You say your work is a response to the pressure-filled, patriarchal culture you’ve left behind in Russia and the youth/beauty, a power-obsessed culture she now experiences in America. That’s very interesting contrast, please tell me more about that.

Galina: I see that women in modern society don’t know their value. We have been taught that the word of a man is a law, that a woman is less than a man, that in order to be beautiful we need to look like a Barbie doll and many take is seriously starving themselves, doing plastic surgeries, putting implants in their bodies and so on.
That a woman can’t build a successful business career, that politics are not for women, that leadership isn’t for women. We let men dictate what we will wear. We let men decide how we will look and what the beauty standards are. The majority of women in the world don’t take responsibility for their life, they are taken care in
every possible way by men and pay a huge price for that by their freedom. We have learned how to deny our own needs and interests. My art is about women’s empowerment. Is about finding that true power within to create our own destiny, to become what we were born for, and to make changes in the world. The world needs us.

In blossom

What was it that attracted you to this type of photography?

Galina: Do you mean portraiture? I realized that I just love the female body. There is so much beauty in all its forms and shapes. I love seeing strong and powerful women, even tho a lot of times these women don’t realize what kind of power they hold inside. I love an opportunity to open a woman’s eyes and show her something that she hasn’t yet recognized. And show it to the whole world. I create art to make changes in people’s lives.

Past memories

What is your dream photo shoot, location, person, etc.?

Galina: I don’t think in these categories. I want my art to be a source of inspiration to others, I want to make positive changes in people’s lives. I don’t it is about a location or a person =)


What is the biggest challenge you have had to overcome and how did you do it?

Galina: My biggest challenge so far is my perfectionism. Because it creates a fear that I won’t do it perfect. Especially when I need to use new equipment. And this whole thing stops me from moving forward. Every project takes longer than I intended. But all I can do is keep moving forward one step at a time, everything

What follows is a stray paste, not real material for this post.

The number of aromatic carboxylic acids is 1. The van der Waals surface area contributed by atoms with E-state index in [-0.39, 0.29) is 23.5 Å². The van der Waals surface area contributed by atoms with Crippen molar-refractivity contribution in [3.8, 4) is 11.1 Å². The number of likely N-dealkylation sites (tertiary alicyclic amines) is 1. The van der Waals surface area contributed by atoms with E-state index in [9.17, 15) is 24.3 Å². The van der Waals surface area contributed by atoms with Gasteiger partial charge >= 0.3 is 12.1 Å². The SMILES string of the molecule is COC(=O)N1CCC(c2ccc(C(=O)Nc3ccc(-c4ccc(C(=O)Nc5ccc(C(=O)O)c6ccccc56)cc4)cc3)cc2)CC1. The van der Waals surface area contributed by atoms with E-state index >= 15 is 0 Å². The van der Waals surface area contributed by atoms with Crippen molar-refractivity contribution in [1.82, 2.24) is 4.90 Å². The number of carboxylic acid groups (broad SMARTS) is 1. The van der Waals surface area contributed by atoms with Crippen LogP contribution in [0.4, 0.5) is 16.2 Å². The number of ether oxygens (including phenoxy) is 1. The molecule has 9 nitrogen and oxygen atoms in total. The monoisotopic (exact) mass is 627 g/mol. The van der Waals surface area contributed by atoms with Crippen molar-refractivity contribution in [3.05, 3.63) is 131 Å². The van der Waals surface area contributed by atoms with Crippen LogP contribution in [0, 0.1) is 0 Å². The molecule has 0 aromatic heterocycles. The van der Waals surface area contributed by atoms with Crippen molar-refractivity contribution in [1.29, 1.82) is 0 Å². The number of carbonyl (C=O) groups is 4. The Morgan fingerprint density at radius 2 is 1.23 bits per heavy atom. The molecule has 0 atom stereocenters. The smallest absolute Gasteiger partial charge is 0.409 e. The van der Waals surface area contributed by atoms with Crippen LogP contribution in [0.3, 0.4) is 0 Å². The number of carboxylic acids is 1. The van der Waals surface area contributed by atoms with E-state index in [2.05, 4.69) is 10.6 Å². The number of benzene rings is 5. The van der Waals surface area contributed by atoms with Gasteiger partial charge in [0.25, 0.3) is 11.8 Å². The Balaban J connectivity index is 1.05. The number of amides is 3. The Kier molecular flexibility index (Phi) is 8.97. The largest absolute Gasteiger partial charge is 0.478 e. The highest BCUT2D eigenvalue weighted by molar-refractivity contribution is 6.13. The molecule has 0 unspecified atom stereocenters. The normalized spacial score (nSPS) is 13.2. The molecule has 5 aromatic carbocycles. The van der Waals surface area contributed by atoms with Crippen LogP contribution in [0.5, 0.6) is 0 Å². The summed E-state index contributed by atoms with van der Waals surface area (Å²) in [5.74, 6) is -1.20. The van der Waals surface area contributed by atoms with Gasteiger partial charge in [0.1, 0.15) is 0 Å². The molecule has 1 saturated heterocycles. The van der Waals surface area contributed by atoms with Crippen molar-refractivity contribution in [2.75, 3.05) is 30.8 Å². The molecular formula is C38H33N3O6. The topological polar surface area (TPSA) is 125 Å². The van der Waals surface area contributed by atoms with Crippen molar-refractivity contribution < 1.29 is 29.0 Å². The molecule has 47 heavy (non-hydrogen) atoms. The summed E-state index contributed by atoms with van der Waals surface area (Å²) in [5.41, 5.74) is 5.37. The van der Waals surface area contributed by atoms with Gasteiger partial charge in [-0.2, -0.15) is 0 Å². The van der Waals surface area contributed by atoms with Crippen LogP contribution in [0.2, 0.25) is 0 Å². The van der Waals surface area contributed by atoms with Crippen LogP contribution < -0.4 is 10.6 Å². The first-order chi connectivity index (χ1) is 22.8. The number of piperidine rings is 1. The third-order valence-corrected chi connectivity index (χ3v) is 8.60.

happens by divine order and I just need to keep following my desires and trust that I’ll find the best way to accomplish my project.

Under the Sun

Besides photography and your creative activities, do you have any hobbies, something you like to do in your free time?

Galina: I see all my life as free time. I like working on my art projects in my free time. I always study something new. I like to take road trips =) I drive a lot! I like to experience life in many different ways, and I do it in my free time =)


Natural vs artificial light – What is your preference and in which situations you use one or the other?

Galina: I use natural light as my main source of lighting. I just love the light that comes from the sun, it feels more organic than artificial. But I believe that everything has its own purpose and use. It just happened the way that I work mostly with natural and use artificial only for some accents. I look for authenticity in my art and sunlight feels more authentic for me in this case.

Who are some photographers that inspire you?

Galina: There are many photographers and I won’t be able to remember all of them but to name a few I love Tim Walker, Irving Penn, Mona Kuhn, Kristina Varaksina, Katy Grannan, Rineke Dijkstra, Paolo Roversi, Julia Hetta.


What are you shooting these days?

Galina: I am working on a big project about Domestic violence against women as I mentioned earlier.

To learn more about Galina and her art, please check:



Thank you!

One Reply to “Interview with self-taught Fine Art Portrait Photographer Gala Semenova”

  1. So inspiring. Makes me want to be photographed by Galina. I would like her to find that hidden beauty, that I can’t see within myself. She makes it seem safe and productive. Definitely not your average sitting.